They do this by participating in the growth of the shows as well as by watching and enjoying shows produced and performed on their very own. Education has brought growth in Korea’s government, producing skilled, well-trained, and committed employees who bring economic growth to the country. Their schools also provide successful and valuable education to their learners. Students are involved in competitive tests, thus bringing stiff and productive competition in the country (Thussu, 2016). They believe that with no healthy competition, the country cannot grow and cannot produce citizens’ worth in the society.

The students in South Korea have a lot of school work to complete since they study both in school and privately. This makes them smart academically, progressing Korea’s soft power (Winkler, 2019). The culture embraces hard work and diligence, as people do not tolerate failure at any cost nor point. Success amongst their student or children is highly valued and is said to bring high expectations towards their family members. Education is a priority and treasure in South Korea, and those who succeed in education are highly respected. Education is a necessity in South Korea, and many parents prefer the country’s model of education compared to the US model.

Korea’s model encourages parents not to abandon their children’s education, and they end up spending a lot of money. They pay tutors, school fees, buy education materials, and even presents for their children. Most parents also send their children to private schools for extra studies other than regular school studies (Lovric, 2018). By doing this, they ensure to get the best out of their children, and they believe that children will be successful and valuable in the country.

Education has contributed to the high growth of Korea’s democratic government, thus building its soft power drastically. Thus, both the Korean government and the parents play a major role in improving the country’s education system. They believe that the pride of a nation lies in its citizens. Korean soft power is to be embraced, and other countries should learn from their strategies and embrace favorable and helpful activities.

Reference List

Cheon, D.-H. and Chung, B.-W. (2018) ‘The influence of 3rd generation Korean wave on favorability, attitudes, and behavior intention to Korea,’ Journal of Tourism and Leisure Research, 30(8), pp. 419–437.

Easley, L.-E. and Park, K. (2018) ‘South Korea’s mismatched diplomacy in Asia: Middle power identity, interests, and foreign policy,’ International politics, 55(2), pp. 242–263.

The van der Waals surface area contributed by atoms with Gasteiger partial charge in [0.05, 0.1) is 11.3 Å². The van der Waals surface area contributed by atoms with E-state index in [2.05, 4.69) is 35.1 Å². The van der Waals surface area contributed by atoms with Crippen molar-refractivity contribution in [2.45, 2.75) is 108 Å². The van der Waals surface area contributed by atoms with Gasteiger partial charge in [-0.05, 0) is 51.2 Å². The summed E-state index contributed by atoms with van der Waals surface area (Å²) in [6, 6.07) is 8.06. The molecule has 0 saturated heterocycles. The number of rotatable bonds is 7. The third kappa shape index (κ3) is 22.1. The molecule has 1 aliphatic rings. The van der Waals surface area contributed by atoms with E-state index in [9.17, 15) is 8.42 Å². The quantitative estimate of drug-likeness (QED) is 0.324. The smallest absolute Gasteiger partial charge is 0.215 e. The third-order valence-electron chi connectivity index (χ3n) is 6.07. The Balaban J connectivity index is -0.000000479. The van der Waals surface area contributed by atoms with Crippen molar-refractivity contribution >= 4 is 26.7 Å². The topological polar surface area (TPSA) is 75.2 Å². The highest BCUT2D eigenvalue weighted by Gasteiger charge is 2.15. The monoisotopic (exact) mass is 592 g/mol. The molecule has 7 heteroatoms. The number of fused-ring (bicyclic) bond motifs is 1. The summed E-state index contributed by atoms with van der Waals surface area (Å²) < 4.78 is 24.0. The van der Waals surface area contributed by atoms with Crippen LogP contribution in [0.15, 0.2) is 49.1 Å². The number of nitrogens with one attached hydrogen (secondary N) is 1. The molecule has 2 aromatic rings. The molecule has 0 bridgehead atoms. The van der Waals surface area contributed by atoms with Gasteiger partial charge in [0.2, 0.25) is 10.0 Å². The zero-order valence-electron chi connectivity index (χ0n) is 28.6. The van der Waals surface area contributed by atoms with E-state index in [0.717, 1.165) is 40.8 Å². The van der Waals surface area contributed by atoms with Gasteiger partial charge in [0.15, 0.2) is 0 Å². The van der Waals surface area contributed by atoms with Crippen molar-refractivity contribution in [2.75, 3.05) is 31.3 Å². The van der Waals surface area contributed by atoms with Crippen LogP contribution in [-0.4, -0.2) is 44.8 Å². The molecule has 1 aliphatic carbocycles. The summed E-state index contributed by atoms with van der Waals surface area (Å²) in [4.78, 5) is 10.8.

Flew, T. (2016) ‘Entertainment media, cultural power, and post-globalization: The case of China’s international media expansion and the discourse of soft power,’ Global media and China, 1(4), pp. 278–294.

Hashimoto, K. (ed.) (2018) Japanese language and soft power in Asia. Singapore: Springer Singapore.

Johnson, J. R. (2018) The effects of cultural diplomacy on public perception in Asia. Utah State University.

Lovric, B. (2018). From film stories to national soft power: Policies and film content of South Korea, japan, and China. In the Palgrave Handbook of Asian Cinema (pp. 609–630). Palgrave Macmillan UK.

Lyan, I. (2019). Welcome to Korea Day: From diasporic to hallyu “fan-nationalism.” International Journal of Communication, 13 p 17.

Mo, J. (2016) “South Korea’s middle power diplomacy: A case of growing compatibility between regional and global roles,” International journal (Toronto, Ont.), 71(4), pp. 587–607.

Thussu, D. (2016) ‘The scramble for Asian soft power in Africa,’ Les Enjeux de l’information et de la communication, 17/2(2), p. 225.

Winkler, S. C. (2019) ‘Soft power is such a benign animal: Narrative power and the reification of concepts in Japan,’ Cambridge review of International Affairs, 32(4), pp. 483–501.

Cite this paper

Select style


DemoEssays. (2022, September 16). Popular Culture and Soft Power in South Korea. Retrieved from https://demoessays.com/popular-culture-and-soft-power-in-south-korea/


DemoEssays. (2022, September 16). Popular Culture and Soft Power in South Korea. https://demoessays.com/popular-culture-and-soft-power-in-south-korea/

Work Cited

"Popular Culture and Soft Power in South Korea." DemoEssays, 16 Sept. 2022, demoessays.com/popular-culture-and-soft-power-in-south-korea/.


DemoEssays. (2022) 'Popular Culture and Soft Power in South Korea'. 16 September.


DemoEssays. 2022. "Popular Culture and Soft Power in South Korea." September 16, 2022. https://demoessays.com/popular-culture-and-soft-power-in-south-korea/.

1. DemoEssays. "Popular Culture and Soft Power in South Korea." September 16, 2022. https://demoessays.com/popular-culture-and-soft-power-in-south-korea/.


DemoEssays. "Popular Culture and Soft Power in South Korea." September 16, 2022. https://demoessays.com/popular-culture-and-soft-power-in-south-korea/.